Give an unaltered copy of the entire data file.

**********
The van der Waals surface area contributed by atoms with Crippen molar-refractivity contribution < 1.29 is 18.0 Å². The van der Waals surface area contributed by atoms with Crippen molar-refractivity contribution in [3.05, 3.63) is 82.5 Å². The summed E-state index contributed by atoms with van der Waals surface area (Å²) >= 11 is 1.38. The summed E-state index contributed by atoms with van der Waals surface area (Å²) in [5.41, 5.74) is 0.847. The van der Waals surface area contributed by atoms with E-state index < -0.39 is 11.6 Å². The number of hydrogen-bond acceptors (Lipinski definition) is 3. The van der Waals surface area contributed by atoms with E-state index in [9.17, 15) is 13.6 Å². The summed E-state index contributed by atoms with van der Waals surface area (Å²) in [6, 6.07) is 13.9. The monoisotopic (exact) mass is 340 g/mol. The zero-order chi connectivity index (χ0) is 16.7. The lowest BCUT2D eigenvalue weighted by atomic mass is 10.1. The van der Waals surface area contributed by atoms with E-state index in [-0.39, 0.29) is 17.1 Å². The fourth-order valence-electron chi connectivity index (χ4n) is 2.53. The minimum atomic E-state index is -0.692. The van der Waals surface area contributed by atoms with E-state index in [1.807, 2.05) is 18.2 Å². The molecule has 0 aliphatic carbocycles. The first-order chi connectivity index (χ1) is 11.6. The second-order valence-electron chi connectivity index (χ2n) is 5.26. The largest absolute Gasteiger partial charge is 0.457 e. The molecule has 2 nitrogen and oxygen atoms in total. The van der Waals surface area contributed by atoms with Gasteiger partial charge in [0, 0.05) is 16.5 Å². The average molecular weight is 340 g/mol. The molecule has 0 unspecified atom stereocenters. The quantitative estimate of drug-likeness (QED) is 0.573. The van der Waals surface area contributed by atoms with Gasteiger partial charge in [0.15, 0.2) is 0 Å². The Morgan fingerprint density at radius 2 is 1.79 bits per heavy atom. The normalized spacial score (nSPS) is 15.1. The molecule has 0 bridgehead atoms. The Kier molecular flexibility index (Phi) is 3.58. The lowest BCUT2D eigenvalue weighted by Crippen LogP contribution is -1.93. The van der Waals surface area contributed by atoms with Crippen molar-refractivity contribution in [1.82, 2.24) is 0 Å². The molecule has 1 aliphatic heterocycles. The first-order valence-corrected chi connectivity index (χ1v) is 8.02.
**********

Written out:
The van der Waals surface area contributed by atoms with Crippen molar-refractivity contribution < 1.29 is 18.0 Å². The van der Waals surface area contributed by atoms with Crippen molar-refractivity contribution in [3.05, 3.63) is 82.5 Å². The summed E-state index contributed by atoms with van der Waals surface area (Å²) >= 11 is 1.38. The summed E-state index contributed by atoms with van der Waals surface area (Å²) in [5.41, 5.74) is 0.847. The van der Waals surface area contributed by atoms with E-state index < -0.39 is 11.6 Å². The number of hydrogen-bond acceptors (Lipinski definition) is 3. The van der Waals surface area contributed by atoms with E-state index in [9.17, 15) is 13.6 Å². The summed E-state index contributed by atoms with van der Waals surface area (Å²) in [6, 6.07) is 13.9. The monoisotopic (exact) mass is 340 g/mol. The zero-order chi connectivity index (χ0) is 16.7. The lowest BCUT2D eigenvalue weighted by atomic mass is 10.1. The van der Waals surface area contributed by atoms with E-state index in [-0.39, 0.29) is 17.1 Å². The fourth-order valence-electron chi connectivity index (χ4n) is 2.53. The minimum atomic E-state index is -0.692. The van der Waals surface area contributed by atoms with E-state index in [1.807, 2.05) is 18.2 Å². The molecule has 0 aliphatic carbocycles. The first-order chi connectivity index (χ1) is 11.6. The second-order valence-electron chi connectivity index (χ2n) is 5.26. The largest absolute Gasteiger partial charge is 0.457 e. The molecule has 2 nitrogen and oxygen atoms in total. The van der Waals surface area contributed by atoms with Gasteiger partial charge in [0, 0.05) is 16.5 Å². The average molecular weight is 340 g/mol. The molecule has 0 unspecified atom stereocenters. The quantitative estimate of drug-likeness (QED) is 0.573. The van der Waals surface area contributed by atoms with Gasteiger partial charge in [0.15, 0.2) is 0 Å². The Morgan fingerprint density at radius 2 is 1.79 bits per heavy atom. The normalized spacial score (nSPS) is 15.1. The molecule has 0 bridgehead atoms. The Kier molecular flexibility index (Phi) is 3.58. The lowest BCUT2D eigenvalue weighted by Crippen LogP contribution is -1.93. The van der Waals surface area contributed by atoms with Crippen molar-refractivity contribution in [1.82, 2.24) is 0 Å². The molecule has 1 aliphatic heterocycles. The first-order valence-corrected chi connectivity index (χ1v) is 8.02.